Since the Nautore Act counts community land in GB as Khalisa (government) land, people naturally do not accept this law since it does not recognise the rights of community land owners. Apart from this, the law itself is not in accordance with Islamic principles and constitutionally any law which is not within the jurisdiction of Islamic principles is un-acceptable. Considering this, it is a de-facto rule which is not legally justified.

On top of this, it is an unequivocal violation of Article 17 of UN Charter of Human Rights which states, “Everyone has the right to own, use, dispose of and bequeath his or her lawfully acquired possessions. No one may be deprived of his or her possessions, except in the public interest and in the cases and under the conditions provided for by law, subject to fair compensation being paid in good time for their loss. The use of property may be regulated by law in so far as is necessary for the general interest.”

Aforesaid in view, the present demand of repealing the Nautore is legitimate as it is against the proprietary rights of individuals.

Nautor Act is a black law, Amjad said. “PPP demands revocation of the Nautore Act to ensure protection of rights of land ownership by indigenous people”.

Initially under CPEC, the land required by the government for security and commercial purposes is approximately 12,000 canals and a half million canals respectively. The land required by the government comprises community land (Shamilat) and they want to acquire the land without giving compensation to the public under the Nautore Act, 1978.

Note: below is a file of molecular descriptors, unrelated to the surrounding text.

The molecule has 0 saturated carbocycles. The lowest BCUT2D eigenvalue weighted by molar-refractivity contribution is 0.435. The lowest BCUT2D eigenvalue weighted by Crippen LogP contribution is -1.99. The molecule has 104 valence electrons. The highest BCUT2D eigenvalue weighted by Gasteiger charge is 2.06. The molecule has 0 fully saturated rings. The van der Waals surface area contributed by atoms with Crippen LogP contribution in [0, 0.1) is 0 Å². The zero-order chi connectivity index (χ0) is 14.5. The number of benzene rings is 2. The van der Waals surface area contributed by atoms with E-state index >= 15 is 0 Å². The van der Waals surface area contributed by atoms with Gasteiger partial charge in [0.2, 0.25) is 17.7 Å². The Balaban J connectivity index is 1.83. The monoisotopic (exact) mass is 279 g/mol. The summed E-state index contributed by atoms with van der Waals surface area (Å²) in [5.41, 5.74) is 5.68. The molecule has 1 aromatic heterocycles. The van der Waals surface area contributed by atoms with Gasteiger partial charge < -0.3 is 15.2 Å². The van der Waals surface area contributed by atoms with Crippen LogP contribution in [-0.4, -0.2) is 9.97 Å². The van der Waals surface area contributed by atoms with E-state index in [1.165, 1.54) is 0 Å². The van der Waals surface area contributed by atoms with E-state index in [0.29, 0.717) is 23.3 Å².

It is to no surprise that the government might leverage this act as it offers no concept of community land.

Although, in the past, the Botokhel tribe of district Diamir once contended the government that they wouldn’t allot their tribal lands on the pretext of Nautore Rule in the case of Diamir Bhasha Dam. The PPP government withdrew from its claim in a case adjudicated in the competent court and provided a compensation of Rs45 billion to the indigenous people in spite of the existing Nautor Act.

“A precedent had been set before people and the government can’t turn a blind eye to their reservations pertaining to community lands,” said Amjad.

“A compensation of Rs2b is yet to be provided by the government for land used for extension in KKH 2007. So, that being the case, public concerns are rising and remain skeptical of government promises of compensation for the land taken for CPEC”.